The narrative in this particular case has been all over the place. Less than two days after the fact, conflicting reports and big questions dominate the headlines: Did Scott leave notes in his car, his office, or both? Did he leave a list of people to be notified of his death?
Most puzzlingly: Why did he jump from the bridge while in the midst of working on several big-name projects, most prominently the A&E mini-series “Coma” and a reported sequel to his biggest movie, “Top Gun?” Was he motivated by a diagnosis of “inoperable brain cancer?” If he was cancer-free with no major health problems as his family now claims, then how did this story find its way into the press? Who is responsible for shaping the public narrative?
Scott was a successful studio director with easy access to more than his share of big PR names, and we have to wonder whether they were in any way trained to respond to just such a horrible tragedy. Simon Halls, an industry veteran who works as a personal representative for both Scott and his brother Ridley, could only say that “he did not know what issues might have contributed to Mr. Scott’s death” and made no further public comment beyond requesting privacy for the director’s family.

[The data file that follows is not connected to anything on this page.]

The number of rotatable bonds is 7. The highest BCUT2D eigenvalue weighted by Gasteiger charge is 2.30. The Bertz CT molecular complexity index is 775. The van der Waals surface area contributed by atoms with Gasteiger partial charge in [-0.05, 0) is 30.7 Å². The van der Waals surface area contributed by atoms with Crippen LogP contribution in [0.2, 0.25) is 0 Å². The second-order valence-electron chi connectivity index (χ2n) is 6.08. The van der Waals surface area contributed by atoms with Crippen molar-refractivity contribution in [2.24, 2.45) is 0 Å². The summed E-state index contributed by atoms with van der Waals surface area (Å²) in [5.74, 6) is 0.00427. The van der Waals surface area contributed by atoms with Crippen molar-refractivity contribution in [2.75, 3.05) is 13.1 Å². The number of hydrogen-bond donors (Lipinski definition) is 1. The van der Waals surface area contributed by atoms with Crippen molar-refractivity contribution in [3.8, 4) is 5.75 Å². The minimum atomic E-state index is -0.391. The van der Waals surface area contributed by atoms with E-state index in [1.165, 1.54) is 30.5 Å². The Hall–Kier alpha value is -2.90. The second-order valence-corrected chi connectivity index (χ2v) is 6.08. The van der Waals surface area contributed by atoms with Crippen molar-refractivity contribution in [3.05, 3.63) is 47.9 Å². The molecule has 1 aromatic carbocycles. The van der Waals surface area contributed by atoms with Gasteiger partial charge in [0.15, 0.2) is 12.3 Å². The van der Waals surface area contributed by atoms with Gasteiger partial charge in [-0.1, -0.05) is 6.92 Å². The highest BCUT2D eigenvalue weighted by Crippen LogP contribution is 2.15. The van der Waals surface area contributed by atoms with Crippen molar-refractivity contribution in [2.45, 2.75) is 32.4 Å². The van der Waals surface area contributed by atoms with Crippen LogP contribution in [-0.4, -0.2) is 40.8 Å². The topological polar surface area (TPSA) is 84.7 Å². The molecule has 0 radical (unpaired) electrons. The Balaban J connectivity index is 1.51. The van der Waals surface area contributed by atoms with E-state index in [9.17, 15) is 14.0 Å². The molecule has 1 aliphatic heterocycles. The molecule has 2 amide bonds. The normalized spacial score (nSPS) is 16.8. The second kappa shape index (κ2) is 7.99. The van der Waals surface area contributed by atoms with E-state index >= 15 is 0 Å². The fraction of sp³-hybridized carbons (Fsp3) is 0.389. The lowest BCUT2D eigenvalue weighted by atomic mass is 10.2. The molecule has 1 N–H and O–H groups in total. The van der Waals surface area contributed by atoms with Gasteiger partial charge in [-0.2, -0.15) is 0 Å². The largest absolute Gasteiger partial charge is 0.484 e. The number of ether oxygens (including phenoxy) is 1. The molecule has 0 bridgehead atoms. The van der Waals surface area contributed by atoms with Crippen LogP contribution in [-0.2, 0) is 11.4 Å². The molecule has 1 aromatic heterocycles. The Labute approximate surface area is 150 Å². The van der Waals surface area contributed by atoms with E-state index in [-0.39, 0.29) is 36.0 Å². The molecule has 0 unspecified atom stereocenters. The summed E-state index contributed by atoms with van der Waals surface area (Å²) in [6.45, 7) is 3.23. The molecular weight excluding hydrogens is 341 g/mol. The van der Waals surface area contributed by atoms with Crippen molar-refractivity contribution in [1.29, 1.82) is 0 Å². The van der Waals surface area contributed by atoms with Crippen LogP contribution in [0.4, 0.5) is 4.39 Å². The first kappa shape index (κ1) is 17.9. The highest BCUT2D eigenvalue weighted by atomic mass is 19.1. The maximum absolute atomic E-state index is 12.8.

We’d like to view this tragedy objectively from a PR perspective. Scott was a famous man who chose to end his life in a very public place, and observers are now apparently offering to sell cellphone videos of his jump to the highest bidder–so someone will spend a good deal of time and money dealing with the aftermath of his death.
We wonder: What is the most appropriate way to proceed in such cases? As a PR professional, have you been trained to react in certain ways when tragedy strikes? What new responsibilities do you assume when the unthinkable occurs?
How would you proceed in this situation?
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